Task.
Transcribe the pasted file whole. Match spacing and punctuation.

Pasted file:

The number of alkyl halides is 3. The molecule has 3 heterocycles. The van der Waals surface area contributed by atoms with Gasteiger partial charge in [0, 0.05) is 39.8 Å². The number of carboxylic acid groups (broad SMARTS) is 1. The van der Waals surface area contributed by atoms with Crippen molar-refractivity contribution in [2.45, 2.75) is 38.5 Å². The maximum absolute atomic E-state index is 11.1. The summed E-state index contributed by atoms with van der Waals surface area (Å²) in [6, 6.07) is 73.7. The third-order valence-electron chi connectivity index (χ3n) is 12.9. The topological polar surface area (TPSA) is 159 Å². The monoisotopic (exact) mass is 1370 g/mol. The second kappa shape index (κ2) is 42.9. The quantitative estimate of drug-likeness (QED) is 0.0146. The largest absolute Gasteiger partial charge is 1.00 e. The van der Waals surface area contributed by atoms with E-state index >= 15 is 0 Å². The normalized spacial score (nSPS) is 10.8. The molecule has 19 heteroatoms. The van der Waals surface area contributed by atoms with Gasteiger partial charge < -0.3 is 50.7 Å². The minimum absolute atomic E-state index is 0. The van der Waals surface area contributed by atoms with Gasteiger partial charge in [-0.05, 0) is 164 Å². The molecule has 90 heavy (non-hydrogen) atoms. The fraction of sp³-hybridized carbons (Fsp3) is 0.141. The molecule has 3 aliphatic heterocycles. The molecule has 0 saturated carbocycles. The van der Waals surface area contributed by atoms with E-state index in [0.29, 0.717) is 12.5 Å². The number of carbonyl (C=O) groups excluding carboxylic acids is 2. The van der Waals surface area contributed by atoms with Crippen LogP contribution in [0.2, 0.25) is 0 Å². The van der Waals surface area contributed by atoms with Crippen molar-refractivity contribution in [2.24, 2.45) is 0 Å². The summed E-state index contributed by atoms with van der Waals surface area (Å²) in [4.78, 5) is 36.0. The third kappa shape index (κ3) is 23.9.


The number of alkyl halides is 3. The molecule has 3 heterocycles. The van der Waals surface area contributed by atoms with Gasteiger partial charge in [0, 0.05) is 39.8 Å². The number of carboxylic acid groups (broad SMARTS) is 1. The van der Waals surface area contributed by atoms with Crippen molar-refractivity contribution in [2.45, 2.75) is 38.5 Å². The maximum absolute atomic E-state index is 11.1. The summed E-state index contributed by atoms with van der Waals surface area (Å²) in [6, 6.07) is 73.7. The third-order valence-electron chi connectivity index (χ3n) is 12.9. The topological polar surface area (TPSA) is 159 Å². The monoisotopic (exact) mass is 1370 g/mol. The second kappa shape index (κ2) is 42.9. The quantitative estimate of drug-likeness (QED) is 0.0146. The largest absolute Gasteiger partial charge is 1.00 e. The van der Waals surface area contributed by atoms with E-state index >= 15 is 0 Å². The normalized spacial score (nSPS) is 10.8. The molecule has 19 heteroatoms. The van der Waals surface area contributed by atoms with Gasteiger partial charge < -0.3 is 50.7 Å². The minimum absolute atomic E-state index is 0. The van der Waals surface area contributed by atoms with Gasteiger partial charge in [-0.05, 0) is 164 Å². The molecule has 90 heavy (non-hydrogen) atoms. The fraction of sp³-hybridized carbons (Fsp3) is 0.141. The molecule has 3 aliphatic heterocycles. The molecule has 0 saturated carbocycles. The van der Waals surface area contributed by atoms with E-state index in [0.29, 0.717) is 12.5 Å². The number of carbonyl (C=O) groups excluding carboxylic acids is 2. The van der Waals surface area contributed by atoms with Crippen LogP contribution in [0.2, 0.25) is 0 Å². The van der Waals surface area contributed by atoms with Crippen molar-refractivity contribution in [2.24, 2.45) is 0 Å². The summed E-state index contributed by atoms with van der Waals surface area (Å²) in [4.78, 5) is 36.0. The third kappa shape index (κ3) is 23.9.